All call center managers will agree that the challenges of new-hire training are daunting. New agents see dozens of faces, become acclimated into a fresh company structure, learn a unique program, and are trained on strange computer equipment. They are asked to understand the culture of the organization, and to immerse themselves in the daily gossip and routines of the office, as they get to know others in the office and choose new friends.
Call Center Managers Must Help Agents Feel Acclimated.
A new agent must learn the policies and procedures of his company, grapple with sales and communications training pertinent to the program, and become comfortable with the work hours of the job. It all can be very challenging, and if the agent fails to execute even one or two aspects of the job extremely well, the agent will be set back in his objective to earn money and find success and comfort long term. Therefore, it is the call center manager’s duty to help new agents feel acclimated and emphasize the most important aspects of the jobs first. Surely learning the technological aspects are crucial to the agent’s long-term success, but initially, he or she must understand that communication and learning how toproperly execute people skills should be their primary focus for the first few weeks.
Technology Is A Relatively New Challenge In Call Centers.
Recently, a new challenge has developed for agents going through initial training. The Internet, Intranet and web-based enhancements have joined CTI and CRM to turn the call center into a dynamite technology-oriented environment. The way telesales agents sell and the way customer service agents manage client expectations has been renovated because of their ability to make calls faster, take calls more quickly, manage processes more smoothly, and understand circumstances more clearly. Far too often, managers spend the majority of the new hire’s training time going over software and technical issues.
Understand That Agents Are Daunted By New Technology.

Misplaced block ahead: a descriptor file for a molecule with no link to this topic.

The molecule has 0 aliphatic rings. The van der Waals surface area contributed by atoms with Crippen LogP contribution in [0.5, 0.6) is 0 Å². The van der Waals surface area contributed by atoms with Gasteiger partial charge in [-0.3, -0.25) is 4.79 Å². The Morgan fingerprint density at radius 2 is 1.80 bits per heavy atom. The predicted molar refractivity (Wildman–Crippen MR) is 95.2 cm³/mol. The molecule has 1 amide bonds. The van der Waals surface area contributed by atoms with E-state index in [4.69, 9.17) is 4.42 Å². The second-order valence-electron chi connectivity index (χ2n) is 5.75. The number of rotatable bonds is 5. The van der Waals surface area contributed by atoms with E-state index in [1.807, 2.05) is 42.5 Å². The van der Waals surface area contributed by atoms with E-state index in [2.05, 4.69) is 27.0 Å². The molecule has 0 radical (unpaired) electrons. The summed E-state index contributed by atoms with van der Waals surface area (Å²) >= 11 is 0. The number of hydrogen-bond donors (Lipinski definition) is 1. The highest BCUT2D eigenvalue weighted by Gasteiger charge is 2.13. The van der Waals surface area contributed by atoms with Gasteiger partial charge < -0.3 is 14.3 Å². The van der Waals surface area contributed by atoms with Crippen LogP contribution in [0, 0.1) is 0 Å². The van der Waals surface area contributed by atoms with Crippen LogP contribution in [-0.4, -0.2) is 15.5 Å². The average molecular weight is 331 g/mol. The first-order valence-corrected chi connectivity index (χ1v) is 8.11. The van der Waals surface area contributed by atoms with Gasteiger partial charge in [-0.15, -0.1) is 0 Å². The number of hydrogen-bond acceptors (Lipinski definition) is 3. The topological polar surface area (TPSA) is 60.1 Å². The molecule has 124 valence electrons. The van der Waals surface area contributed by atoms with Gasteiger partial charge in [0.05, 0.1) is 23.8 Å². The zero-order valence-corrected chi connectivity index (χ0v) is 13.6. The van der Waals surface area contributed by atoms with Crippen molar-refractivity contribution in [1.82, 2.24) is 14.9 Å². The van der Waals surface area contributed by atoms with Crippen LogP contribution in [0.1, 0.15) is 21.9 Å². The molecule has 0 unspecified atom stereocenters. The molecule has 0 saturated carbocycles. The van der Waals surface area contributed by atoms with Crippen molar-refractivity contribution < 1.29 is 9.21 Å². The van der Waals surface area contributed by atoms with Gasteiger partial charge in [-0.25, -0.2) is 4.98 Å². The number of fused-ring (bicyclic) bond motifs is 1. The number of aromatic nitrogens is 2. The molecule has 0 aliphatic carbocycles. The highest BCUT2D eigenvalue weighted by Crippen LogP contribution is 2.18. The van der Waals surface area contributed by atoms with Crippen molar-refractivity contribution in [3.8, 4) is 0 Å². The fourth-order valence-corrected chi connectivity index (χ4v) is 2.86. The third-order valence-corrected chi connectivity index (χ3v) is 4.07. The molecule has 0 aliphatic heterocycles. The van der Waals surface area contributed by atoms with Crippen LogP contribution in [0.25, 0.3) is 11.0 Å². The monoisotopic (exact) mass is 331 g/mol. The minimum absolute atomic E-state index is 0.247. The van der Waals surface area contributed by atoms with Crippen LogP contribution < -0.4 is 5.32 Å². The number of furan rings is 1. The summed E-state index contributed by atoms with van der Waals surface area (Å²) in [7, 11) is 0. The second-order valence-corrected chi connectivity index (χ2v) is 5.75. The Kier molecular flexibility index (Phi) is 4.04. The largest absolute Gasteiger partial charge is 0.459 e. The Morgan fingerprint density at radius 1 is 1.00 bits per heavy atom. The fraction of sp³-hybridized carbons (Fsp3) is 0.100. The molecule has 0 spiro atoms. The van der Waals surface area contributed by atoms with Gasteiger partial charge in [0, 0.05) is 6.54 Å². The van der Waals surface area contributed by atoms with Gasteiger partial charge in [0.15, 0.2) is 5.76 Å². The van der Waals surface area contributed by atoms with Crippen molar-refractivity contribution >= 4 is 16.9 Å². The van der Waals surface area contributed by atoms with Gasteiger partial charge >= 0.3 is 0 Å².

Because the agents interact continually with computers, dialing systems, and ever-improving technology, agents now begin their first days on the job more concerned about the technological requirements of the position, and less focused on the communication and product aspects of the position. The first questions out of an agent’s mouth generally are: “How do I use the computer? What type of computer programs will we use? Am I required to learn a dialing system or database programs? Can you tell me about the technology and how to use it?” I estimate that 85% of new hires have been intimidated by the computer and various aspects of technology during their first weeks on the job. This worrying is detrimental to their initial training.
People Skills Should Take Precedence Over Technology.
Managers must be cognizant that mastering technology should be an agent’s least concern. When management begins to look at technology as the medium that motivates and supervises employees, then management begins to allow technology to take over a people-oriented job. Leadership, motivation, coaching, supervision, growth, structure and opportunity are people jobs that technology can support, but not replicate.
Helping New Agents With Technology – Recap!
1. The challenges of new-hire training are daunting.
2. Managers must teach company culture, policies, procedures and programs.
3. New agents have a lot on their plate and aren’t sure where to focus.
4. It is up to the manager to emphasize people-oriented skills from the start.
5. Computer programs and the intranet have revolutionized call center operations.
6. However, managers put too much emphasis on this new technology.
7. Most new hires worry incessantly about learning the new system.
8. This worrying is misguided and ultimately detrimental to their start in the call center.
9. Mastering technology should be an agent’s least concern when starting the position.
10. Leadership, motivation, coaching, supervision, growth, structure & opportunity cannot be replaced by technology.
For more information: Training@callcentertoday.com